C. After investigation, whenever the city determines that the act or intended act of grading has become or will constitute a hazard, endangers property, or adversely affects the safety, use, or stability of a public way, drainage channel, stream, or surface water, including siltation and sedimentation therein, the city may immediately suspend the grading activity. The permittee or agent in control of the grading activity, upon receipt of a verbal or written stop work notice from the city, will immediately stop such grading. (Ord. 2021-022 § 1 (Exh. A))

18.82.110 Work completion.

A. When the rough grading work and the final work authorized under the grading permit are completed, the following drawings and reports may be required by the city engineer:

1. As-graded record drawing prepared and stamped by a civil engineer. The civil engineer must note on the drawing that to the best of the engineer’s knowledge the work was done in accordance with the final approved grading plan.

2. A soils-grading report prepared by the geotechnical engineer, including locations and elevations of field density tests, summaries of field and laboratory tests and other substantiating data and comments on any changes made during grading. The geotechnical engineer must render a finding as to the adequacy of the site for the intended use.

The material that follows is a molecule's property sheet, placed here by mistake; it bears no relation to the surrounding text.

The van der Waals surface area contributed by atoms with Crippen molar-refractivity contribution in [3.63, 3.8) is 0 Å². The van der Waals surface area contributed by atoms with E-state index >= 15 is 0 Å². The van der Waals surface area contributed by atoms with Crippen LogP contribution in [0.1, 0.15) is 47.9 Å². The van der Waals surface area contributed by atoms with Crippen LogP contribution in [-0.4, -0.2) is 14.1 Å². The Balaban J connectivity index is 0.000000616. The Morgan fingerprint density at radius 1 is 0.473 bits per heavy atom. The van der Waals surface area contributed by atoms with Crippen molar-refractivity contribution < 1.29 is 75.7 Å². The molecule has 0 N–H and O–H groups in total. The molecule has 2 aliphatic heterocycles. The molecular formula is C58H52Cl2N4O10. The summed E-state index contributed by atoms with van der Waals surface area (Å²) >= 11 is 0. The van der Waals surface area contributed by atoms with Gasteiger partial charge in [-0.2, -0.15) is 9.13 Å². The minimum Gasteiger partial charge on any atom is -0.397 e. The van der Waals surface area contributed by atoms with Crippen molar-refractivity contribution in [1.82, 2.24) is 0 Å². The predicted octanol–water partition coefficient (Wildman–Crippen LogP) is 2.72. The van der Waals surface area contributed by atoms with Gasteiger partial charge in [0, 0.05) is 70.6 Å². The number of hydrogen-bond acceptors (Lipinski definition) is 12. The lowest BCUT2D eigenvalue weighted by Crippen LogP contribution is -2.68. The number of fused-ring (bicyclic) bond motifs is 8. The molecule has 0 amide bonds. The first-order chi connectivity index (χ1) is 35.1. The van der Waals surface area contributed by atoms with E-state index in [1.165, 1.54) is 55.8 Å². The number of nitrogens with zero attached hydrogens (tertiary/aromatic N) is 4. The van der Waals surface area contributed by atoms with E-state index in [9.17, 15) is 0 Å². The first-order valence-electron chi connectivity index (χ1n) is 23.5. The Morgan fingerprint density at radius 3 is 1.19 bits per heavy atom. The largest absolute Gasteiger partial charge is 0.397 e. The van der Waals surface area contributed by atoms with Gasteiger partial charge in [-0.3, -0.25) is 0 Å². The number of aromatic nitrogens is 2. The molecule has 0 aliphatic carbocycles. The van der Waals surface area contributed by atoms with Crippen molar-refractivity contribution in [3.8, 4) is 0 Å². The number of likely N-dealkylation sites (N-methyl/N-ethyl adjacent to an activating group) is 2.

B. The city will complete a final inspection of the grading operation. Final approval will not be given until all work and all erosion control measures have been completed in accordance with the final approved grading plan and any required reports have been submitted.

C. Permanent measures must be implemented to stabilize the site completely. This includes establishing vegetation on exposed soils, installation of stormwater facilities and controls, and other measures as required under the permit. (Ord. 2021-022 § 1 (Exh. A))

18.82.120 Enforcement and violations.